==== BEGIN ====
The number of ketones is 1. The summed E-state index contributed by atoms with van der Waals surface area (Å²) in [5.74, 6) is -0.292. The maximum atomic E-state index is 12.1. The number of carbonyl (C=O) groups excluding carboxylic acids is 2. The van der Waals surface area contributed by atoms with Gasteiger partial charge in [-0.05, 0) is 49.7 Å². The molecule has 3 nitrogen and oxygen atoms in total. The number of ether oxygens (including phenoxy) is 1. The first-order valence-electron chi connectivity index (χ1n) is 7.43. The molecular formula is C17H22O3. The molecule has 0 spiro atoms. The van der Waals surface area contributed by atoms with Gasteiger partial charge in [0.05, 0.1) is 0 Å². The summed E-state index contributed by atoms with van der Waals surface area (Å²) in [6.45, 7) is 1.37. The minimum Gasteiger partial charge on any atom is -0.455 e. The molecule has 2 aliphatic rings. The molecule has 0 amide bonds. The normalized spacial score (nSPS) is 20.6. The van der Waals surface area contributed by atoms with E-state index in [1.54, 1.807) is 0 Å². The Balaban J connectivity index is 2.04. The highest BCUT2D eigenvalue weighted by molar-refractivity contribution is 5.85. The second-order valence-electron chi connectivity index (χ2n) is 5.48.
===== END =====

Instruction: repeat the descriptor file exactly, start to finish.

The number of ketones is 1. The summed E-state index contributed by atoms with van der Waals surface area (Å²) in [5.74, 6) is -0.292. The maximum atomic E-state index is 12.1. The number of carbonyl (C=O) groups excluding carboxylic acids is 2. The van der Waals surface area contributed by atoms with Gasteiger partial charge in [-0.05, 0) is 49.7 Å². The molecule has 3 nitrogen and oxygen atoms in total. The number of ether oxygens (including phenoxy) is 1. The first-order valence-electron chi connectivity index (χ1n) is 7.43. The molecular formula is C17H22O3. The molecule has 0 spiro atoms. The van der Waals surface area contributed by atoms with Gasteiger partial charge in [0.05, 0.1) is 0 Å². The summed E-state index contributed by atoms with van der Waals surface area (Å²) in [6.45, 7) is 1.37. The minimum Gasteiger partial charge on any atom is -0.455 e. The molecule has 2 aliphatic rings. The molecule has 0 amide bonds. The normalized spacial score (nSPS) is 20.6. The van der Waals surface area contributed by atoms with E-state index in [1.54, 1.807) is 0 Å². The Balaban J connectivity index is 2.04. The highest BCUT2D eigenvalue weighted by molar-refractivity contribution is 5.85. The second-order valence-electron chi connectivity index (χ2n) is 5.48.